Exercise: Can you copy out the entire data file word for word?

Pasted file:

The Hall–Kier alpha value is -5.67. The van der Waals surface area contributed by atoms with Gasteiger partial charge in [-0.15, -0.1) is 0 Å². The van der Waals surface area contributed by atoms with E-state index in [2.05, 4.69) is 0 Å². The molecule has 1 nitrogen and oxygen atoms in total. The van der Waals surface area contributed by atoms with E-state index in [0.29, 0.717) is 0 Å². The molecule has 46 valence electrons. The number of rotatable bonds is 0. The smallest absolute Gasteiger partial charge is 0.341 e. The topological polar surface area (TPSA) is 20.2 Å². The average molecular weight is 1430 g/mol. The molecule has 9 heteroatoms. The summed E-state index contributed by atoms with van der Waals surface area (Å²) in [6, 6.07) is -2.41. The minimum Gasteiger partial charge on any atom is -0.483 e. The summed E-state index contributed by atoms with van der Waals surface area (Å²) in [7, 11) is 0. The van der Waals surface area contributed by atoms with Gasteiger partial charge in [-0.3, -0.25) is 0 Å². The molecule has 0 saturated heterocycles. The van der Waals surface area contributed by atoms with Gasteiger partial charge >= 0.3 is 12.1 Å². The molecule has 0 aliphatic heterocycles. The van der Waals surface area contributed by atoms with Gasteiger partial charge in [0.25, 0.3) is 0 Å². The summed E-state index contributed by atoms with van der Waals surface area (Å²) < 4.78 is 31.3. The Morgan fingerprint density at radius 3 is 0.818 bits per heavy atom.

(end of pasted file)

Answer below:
The Hall–Kier alpha value is -5.67. The van der Waals surface area contributed by atoms with Gasteiger partial charge in [-0.15, -0.1) is 0 Å². The van der Waals surface area contributed by atoms with E-state index in [2.05, 4.69) is 0 Å². The molecule has 1 nitrogen and oxygen atoms in total. The van der Waals surface area contributed by atoms with E-state index in [0.29, 0.717) is 0 Å². The molecule has 46 valence electrons. The number of rotatable bonds is 0. The smallest absolute Gasteiger partial charge is 0.341 e. The topological polar surface area (TPSA) is 20.2 Å². The average molecular weight is 1430 g/mol. The molecule has 9 heteroatoms. The summed E-state index contributed by atoms with van der Waals surface area (Å²) in [6, 6.07) is -2.41. The minimum Gasteiger partial charge on any atom is -0.483 e. The summed E-state index contributed by atoms with van der Waals surface area (Å²) in [7, 11) is 0. The van der Waals surface area contributed by atoms with Gasteiger partial charge in [-0.3, -0.25) is 0 Å². The molecule has 0 saturated heterocycles. The van der Waals surface area contributed by atoms with Gasteiger partial charge >= 0.3 is 12.1 Å². The molecule has 0 aliphatic heterocycles. The van der Waals surface area contributed by atoms with Gasteiger partial charge in [0.25, 0.3) is 0 Å². The summed E-state index contributed by atoms with van der Waals surface area (Å²) < 4.78 is 31.3. The Morgan fingerprint density at radius 3 is 0.818 bits per heavy atom.